Much like the Neal led Ways and Means Committee, the Senate Finance Committee run by Ron Wyden is considered very friendly to municipal bonds, especially direct pay bonds. The Chair has sponsored legislation to revive direct-pay bonds in multiple Congresses, however in 2011 did raise alarm by proposing legislation that revoke municipal issuers tax exempt status to be replaced with direct federal subsidy to offset the cost of issuing taxable debt. This idea was roundly rejected by the issuer community, and the Senator has since turned his attention to strengthening the municipal market.
Under his watch, the Committee advocated for and succeeded in passing robust PAB expansion, however it should be noted that other key muni priorities that were included in the House Build Back Better package never advanced in the Senate.
If Republicans can pull off an upset in the upper Chamber, who is most likely to lead and what is their past position on bonds?
While Senator Crapo is the Ranking Member on the Committee, many believe he has his sights set on another term as Republican Leader on the Senate Banking Committee opening the door for Senator John Cornyn (R-TX) to potentially take the Chairmanship should Republicans retake the Chamber. While Mr. Cornyn was instrumental in preserving PABs in the 2017 Tax Cuts and Jobs Act, he rarely speaks out in favor or against bond financing. With that being said, it would not be extraordinary to see some favorable fixed-income legislation be deliberated under his Leadership.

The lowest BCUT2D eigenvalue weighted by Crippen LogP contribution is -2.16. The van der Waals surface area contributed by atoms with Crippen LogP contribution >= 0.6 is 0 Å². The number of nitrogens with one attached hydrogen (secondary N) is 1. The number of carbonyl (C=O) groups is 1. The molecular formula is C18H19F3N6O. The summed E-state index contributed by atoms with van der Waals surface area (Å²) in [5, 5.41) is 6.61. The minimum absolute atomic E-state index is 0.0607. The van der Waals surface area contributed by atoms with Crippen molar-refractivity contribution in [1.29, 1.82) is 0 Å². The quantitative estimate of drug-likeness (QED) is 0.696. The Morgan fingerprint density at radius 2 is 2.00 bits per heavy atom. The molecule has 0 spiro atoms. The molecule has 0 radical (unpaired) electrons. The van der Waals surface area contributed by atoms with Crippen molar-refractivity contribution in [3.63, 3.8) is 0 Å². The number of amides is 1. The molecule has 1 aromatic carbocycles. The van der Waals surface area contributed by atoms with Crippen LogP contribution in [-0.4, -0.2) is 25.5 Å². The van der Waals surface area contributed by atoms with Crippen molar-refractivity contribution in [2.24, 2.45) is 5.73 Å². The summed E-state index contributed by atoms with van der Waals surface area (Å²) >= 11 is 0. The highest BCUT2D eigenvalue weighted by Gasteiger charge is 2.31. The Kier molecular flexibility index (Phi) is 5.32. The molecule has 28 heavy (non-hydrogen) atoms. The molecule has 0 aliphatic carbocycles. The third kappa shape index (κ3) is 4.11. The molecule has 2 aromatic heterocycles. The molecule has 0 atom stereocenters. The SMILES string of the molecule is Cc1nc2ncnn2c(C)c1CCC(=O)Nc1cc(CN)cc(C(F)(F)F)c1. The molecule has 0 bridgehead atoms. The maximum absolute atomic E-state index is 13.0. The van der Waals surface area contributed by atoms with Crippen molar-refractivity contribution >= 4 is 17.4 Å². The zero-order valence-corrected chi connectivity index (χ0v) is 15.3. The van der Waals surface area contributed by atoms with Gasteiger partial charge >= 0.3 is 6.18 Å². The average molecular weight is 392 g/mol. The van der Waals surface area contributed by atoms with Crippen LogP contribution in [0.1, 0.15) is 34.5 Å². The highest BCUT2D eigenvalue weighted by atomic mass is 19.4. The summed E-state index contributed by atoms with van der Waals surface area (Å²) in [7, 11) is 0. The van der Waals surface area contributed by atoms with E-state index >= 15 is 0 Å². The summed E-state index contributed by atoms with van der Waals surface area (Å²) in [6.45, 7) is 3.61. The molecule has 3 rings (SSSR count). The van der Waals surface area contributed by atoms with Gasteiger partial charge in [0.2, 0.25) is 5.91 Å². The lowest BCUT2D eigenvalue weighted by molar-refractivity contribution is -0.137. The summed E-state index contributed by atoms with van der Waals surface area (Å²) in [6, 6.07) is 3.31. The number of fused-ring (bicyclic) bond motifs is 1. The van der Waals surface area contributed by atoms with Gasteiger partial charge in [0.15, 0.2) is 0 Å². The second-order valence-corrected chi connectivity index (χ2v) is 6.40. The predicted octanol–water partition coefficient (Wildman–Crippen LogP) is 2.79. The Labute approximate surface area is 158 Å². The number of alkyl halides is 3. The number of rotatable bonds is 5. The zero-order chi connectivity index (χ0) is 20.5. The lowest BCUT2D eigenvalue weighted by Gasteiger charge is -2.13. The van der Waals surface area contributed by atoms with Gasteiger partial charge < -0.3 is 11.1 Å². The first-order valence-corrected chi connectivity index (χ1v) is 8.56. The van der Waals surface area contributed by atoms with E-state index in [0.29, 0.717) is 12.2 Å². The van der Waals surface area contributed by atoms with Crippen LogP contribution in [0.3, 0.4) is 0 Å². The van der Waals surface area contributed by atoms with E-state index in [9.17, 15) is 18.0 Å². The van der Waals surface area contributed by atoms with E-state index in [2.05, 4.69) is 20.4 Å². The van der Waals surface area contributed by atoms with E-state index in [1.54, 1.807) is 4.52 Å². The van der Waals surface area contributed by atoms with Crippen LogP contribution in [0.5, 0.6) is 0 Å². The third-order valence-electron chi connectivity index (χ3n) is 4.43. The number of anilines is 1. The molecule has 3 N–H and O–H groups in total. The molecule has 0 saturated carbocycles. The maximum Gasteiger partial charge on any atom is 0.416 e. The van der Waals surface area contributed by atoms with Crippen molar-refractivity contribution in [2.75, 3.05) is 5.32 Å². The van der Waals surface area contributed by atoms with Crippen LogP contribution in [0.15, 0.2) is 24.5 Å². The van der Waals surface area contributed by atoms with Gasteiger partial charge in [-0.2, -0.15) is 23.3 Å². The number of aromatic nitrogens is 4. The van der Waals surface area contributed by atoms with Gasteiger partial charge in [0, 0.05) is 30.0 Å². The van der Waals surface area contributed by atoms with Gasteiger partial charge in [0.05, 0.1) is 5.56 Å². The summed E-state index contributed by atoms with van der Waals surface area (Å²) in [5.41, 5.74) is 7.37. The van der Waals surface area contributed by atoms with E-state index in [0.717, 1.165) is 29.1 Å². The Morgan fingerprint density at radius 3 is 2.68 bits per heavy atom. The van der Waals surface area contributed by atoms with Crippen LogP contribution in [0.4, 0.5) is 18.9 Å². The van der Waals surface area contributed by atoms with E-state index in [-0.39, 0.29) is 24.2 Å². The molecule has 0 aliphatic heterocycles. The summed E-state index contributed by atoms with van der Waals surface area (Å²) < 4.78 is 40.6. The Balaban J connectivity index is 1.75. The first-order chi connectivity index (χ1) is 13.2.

The BDA feels that municipal bonds will continue to be viewed in a favorable light regardless of which party runs the Senate Finance Committee, however progression beyond the Senate of key muni legislation will be hard to accomplish under the likely divided government scenario.


Gridlock is likely to return to Washington with the House more likely to flip to Republican control than the Senate. Gridlock means that the status quo will remain for the following two years, however the BDA continues to monitor any change in sentiment for the tax-exemption and we plan to do extensive advocacy and education efforts on Capitol Hill in the 118th Congress to ensure the benefits of munis are well known throughout the Halls of Congress and that they remain the centerpiece of infrastructure financing nationwide going forward.